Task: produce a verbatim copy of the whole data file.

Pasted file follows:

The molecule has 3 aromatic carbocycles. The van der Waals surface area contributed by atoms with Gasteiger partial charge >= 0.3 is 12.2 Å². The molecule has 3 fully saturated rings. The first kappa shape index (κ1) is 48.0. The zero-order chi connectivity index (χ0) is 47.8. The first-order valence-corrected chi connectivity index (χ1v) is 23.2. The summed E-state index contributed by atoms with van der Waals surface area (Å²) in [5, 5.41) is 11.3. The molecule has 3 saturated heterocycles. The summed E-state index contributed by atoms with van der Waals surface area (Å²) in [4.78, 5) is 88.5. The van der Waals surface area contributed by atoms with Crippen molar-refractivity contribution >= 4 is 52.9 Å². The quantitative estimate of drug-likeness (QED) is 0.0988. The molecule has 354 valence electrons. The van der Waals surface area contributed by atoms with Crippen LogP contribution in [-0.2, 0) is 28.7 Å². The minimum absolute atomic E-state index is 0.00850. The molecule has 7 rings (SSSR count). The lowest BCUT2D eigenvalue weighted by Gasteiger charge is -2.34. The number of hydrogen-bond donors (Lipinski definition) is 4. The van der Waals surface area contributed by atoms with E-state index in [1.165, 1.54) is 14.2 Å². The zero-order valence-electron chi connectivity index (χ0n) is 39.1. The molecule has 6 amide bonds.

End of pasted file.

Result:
The molecule has 3 aromatic carbocycles. The van der Waals surface area contributed by atoms with Gasteiger partial charge >= 0.3 is 12.2 Å². The molecule has 3 fully saturated rings. The first kappa shape index (κ1) is 48.0. The zero-order chi connectivity index (χ0) is 47.8. The first-order valence-corrected chi connectivity index (χ1v) is 23.2. The summed E-state index contributed by atoms with van der Waals surface area (Å²) in [5, 5.41) is 11.3. The molecule has 3 saturated heterocycles. The summed E-state index contributed by atoms with van der Waals surface area (Å²) in [4.78, 5) is 88.5. The van der Waals surface area contributed by atoms with Crippen molar-refractivity contribution >= 4 is 52.9 Å². The quantitative estimate of drug-likeness (QED) is 0.0988. The molecule has 354 valence electrons. The van der Waals surface area contributed by atoms with Crippen LogP contribution in [-0.2, 0) is 28.7 Å². The minimum absolute atomic E-state index is 0.00850. The molecule has 7 rings (SSSR count). The lowest BCUT2D eigenvalue weighted by Gasteiger charge is -2.34. The number of hydrogen-bond donors (Lipinski definition) is 4. The van der Waals surface area contributed by atoms with E-state index in [1.165, 1.54) is 14.2 Å². The zero-order valence-electron chi connectivity index (χ0n) is 39.1. The molecule has 6 amide bonds.